The Thyroid Pituitary Glands Rheumatoid Arthritis Link. Rheumatoid arthritis is a form of arthritis, indeed probably the most common form; it’s an auto-immune ‘disease’ whereby the body ‘attacks itself’ (very simplistically put) in a chronic, systemic and progressive manner, although rheumatoid arthritis can have acute periods alternating with stages of ‘natural’ remission for a variety of reasons, many of them found inexplicable by traditional medicine.
There is no cure as such (especially within traditional medicine) although there are ways to put rheumatoid arthritis into remission. As I have already mentioned on other pages, some alternative medicine has been very effective in doing so and perhaps even more so.
If you suspect that you are suffering from rheumatoid arthritis it is always important to undergo all the necessary diagnostic processes to determine if it’s really rheumatoid arthritis (since many R.A. symptoms can be due to other conditions) and of course which organs and parts of your body are affected. Part of this diagnostic process are the analysis of the patient’s history, a thorough physical examination, laboratory testing and imaging procedures such as x-rays, diagnostic ultrasounds and or magnetic resonance imaging (MRI).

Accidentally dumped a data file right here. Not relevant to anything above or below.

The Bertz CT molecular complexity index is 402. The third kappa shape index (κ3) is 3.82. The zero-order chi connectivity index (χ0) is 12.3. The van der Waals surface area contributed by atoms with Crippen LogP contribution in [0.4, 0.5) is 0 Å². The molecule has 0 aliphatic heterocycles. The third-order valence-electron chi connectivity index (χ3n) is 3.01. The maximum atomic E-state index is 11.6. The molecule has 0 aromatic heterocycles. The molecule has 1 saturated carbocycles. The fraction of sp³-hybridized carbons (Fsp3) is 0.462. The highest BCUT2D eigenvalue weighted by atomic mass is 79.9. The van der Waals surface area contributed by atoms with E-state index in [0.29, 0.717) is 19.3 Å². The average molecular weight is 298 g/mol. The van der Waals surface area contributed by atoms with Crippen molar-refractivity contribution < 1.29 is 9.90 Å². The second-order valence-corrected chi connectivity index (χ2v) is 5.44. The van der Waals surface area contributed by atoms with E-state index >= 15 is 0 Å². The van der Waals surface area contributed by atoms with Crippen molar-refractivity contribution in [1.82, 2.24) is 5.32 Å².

Thyroid Pituitary Glands Rheumatoid Arthritis Link: symptoms. General rheumatoid arthritis symptoms are aches and pains in the joints and muscles, fatigue, lack of physical and mental/emotional energy, mild anemia and low grade fever.
Other organs besides the joints can be affected, such as the eyes and the heart. Significantly, several studies suggest a correlation between the pituitary gland/thyroid gland (which per se can cause symptoms such as lethargy, cold intolerance, fatigue, weight gain as well as joint pain) and rheumatoid arthritis; such association seems to be more common among women and, since thyroid malfunction also aggravates certain physiological processes (such as cardiovascular and metabolic issues), those suffering from rheumatoid arthritis are advised to undergo tests to check thyroid function.
Brazilian researchers reported on a study on the above association; abnormal thyroid functions (such as TSH, T4/T3 levels, TgAb and TPOAb) levels were found in a significant number of rheumatoid arthritis patients (though not all, of course).
More information on the thyroid gland (as part of the Thyroid Pituitary Glands Rheumatoid Arthritis link)
part of the endocrine system (the source of hormone secretion into the bloodstream), which helps the body to deal with stress, this gland regulates your metabolism (through hormones) such as energy consumption and growth. If you feel particularly tired and you seem to gain weight without any change in your diet or energy expenditure, you may be suffering from hypothyroidism (even in a mild form) which, if you have the symptoms of Rheumatoid Arthritis, could indeed be at the basis of your Rheumatoid Arthritis. Women seem to be more susceptible to thyroid malfunction than men.